The Three Biggest Questions People Have After Seeing "Noah"
Dr. James Emery WhiteJames Emery White is the founding and senior pastor of Mecklenburg Community Church in Charlotte, North Carolina; President of Serious Times, a ministry which explores the intersection of faith and culture (www.serioustimes.org); and ranked adjunctive professor of theology and culture on the Charlotte campus of Gordon-Conwell Theological Seminary. Dr. White holds the B.S., M.Div. and Ph.D. degrees, along with additional work at Vanderbilt University and Oxford University. He is the author of over a dozen books.
- 2014 Apr 03
I wrote about my enthusiasm for the film “Noah” in my last posting, and the response was overwhelming. First, the number who appreciated my take on the film; and second, the genuine desire to dig deeper into some of the issues related to the story, and specifically, questions about some of the dynamics of the film itself.
What was in the Bible, and what wasn’t? What was fair artistic license, and what was just flat-out contradictory to Scripture?
Here’s a little primer on the three biggest questions that I hope will serve:
1. What is up with the “Watchers”?
I know, rock creatures that borrow from Peter Jackson’s take on Tolkien’s Ents was a curve ball for any viewer. This was clearly an area where the movie’s director, Darren Aronofsky took some serious artistic liberties.
But what does the Bible actually say?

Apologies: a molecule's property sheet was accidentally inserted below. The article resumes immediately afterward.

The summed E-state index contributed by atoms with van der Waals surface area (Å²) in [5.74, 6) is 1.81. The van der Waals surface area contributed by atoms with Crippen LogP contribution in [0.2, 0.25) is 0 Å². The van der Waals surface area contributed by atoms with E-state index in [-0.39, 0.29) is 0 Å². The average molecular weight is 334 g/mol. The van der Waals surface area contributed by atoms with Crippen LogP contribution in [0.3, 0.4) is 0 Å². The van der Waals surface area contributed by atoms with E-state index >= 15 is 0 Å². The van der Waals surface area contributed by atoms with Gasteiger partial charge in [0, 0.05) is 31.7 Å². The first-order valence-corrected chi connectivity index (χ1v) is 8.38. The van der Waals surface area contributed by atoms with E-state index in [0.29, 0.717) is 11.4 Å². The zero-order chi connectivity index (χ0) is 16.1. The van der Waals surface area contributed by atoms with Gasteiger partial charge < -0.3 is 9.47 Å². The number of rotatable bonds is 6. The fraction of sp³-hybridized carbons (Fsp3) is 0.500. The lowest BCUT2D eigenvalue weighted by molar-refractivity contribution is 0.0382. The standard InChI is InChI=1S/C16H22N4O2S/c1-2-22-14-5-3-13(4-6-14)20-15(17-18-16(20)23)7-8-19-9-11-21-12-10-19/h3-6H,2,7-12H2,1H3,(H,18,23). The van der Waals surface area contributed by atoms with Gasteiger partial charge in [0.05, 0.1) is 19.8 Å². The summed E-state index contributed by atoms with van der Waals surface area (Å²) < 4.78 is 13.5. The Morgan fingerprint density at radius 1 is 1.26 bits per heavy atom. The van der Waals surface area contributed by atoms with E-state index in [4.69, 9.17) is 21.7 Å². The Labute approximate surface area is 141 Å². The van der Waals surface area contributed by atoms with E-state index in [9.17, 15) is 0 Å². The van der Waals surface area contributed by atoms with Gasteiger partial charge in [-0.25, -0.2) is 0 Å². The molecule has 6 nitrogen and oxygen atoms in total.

The Bible refers to the intermarriage between the “sons of God” and the “daughters of men,” and then shortly thereafter, references that another antediluvian (before the flood) dynamic was the presence of the Nephilim (referred to as the “Watchers” in the movie).
The “sons of God” were not fallen angels, as their intermarriage with human women would not only have violated the created order, but it is highly doubtful that a demon (which is what a fallen angel would have been) would be referred to as a “son of God.” They would not have been righteous angels, either, for they would not have been sinning against God in this way. Jesus settled the matter, anyway, when he taught that angels neither marry nor are given in marriage.
Most would see the phrase “sons of God” as referring to godly men, and "daughters of men" referring to sinful women (note they are not called "daughters of God"), undoubtedly women from the line of Cain. So here you have the intermarriage of the men of Seth with the women of Cain - a loss of the purity of the people of God. You could also read the "sons of God" as royal figures, which kings were called in those days, who set themselves up as deity. The key is that here men were crossing God’s marital boundary lines.
So then who were the Nephilim? The Bible notes that they were the “heroes of old, men of renown.” Beyond the reference in the story of Noah in Genesis 6, they are also mentioned in Numbers 13 as the people of great size that Caleb and Joshua and the other spies encountered when they explored the Promised Land.
However, the mention of their size was clearly an exaggeration on the part of the spies who wanted to argue against the positive report offered by Caleb and Joshua. So here were simply mighty men of wealth, strength or valor. The Hebrew word literally means "the fallen ones" indicating that in the eyes of other men they were heroes and princes, but in God’s eyes they were those who chose a life of sin.
So where did the idea of the Nephilim being fallen angels, or the offspring of fallen angels and humans, originate? The pseudepigraphal and noncanonical writing known as I Enoch (6:1-7:6). This legend was later picked up and promoted by the Jewish historian Josephus (Antiquities 1.3.1). Also, a Greek translation of the Old Testament in the 3rd century erroneously translated “sons of God” as “angels of God.” And while “sons of God” can refer to “angels of God” in other contexts (e.g., Job 1:6, 2:1 and 38:7), it clearly does not fit here.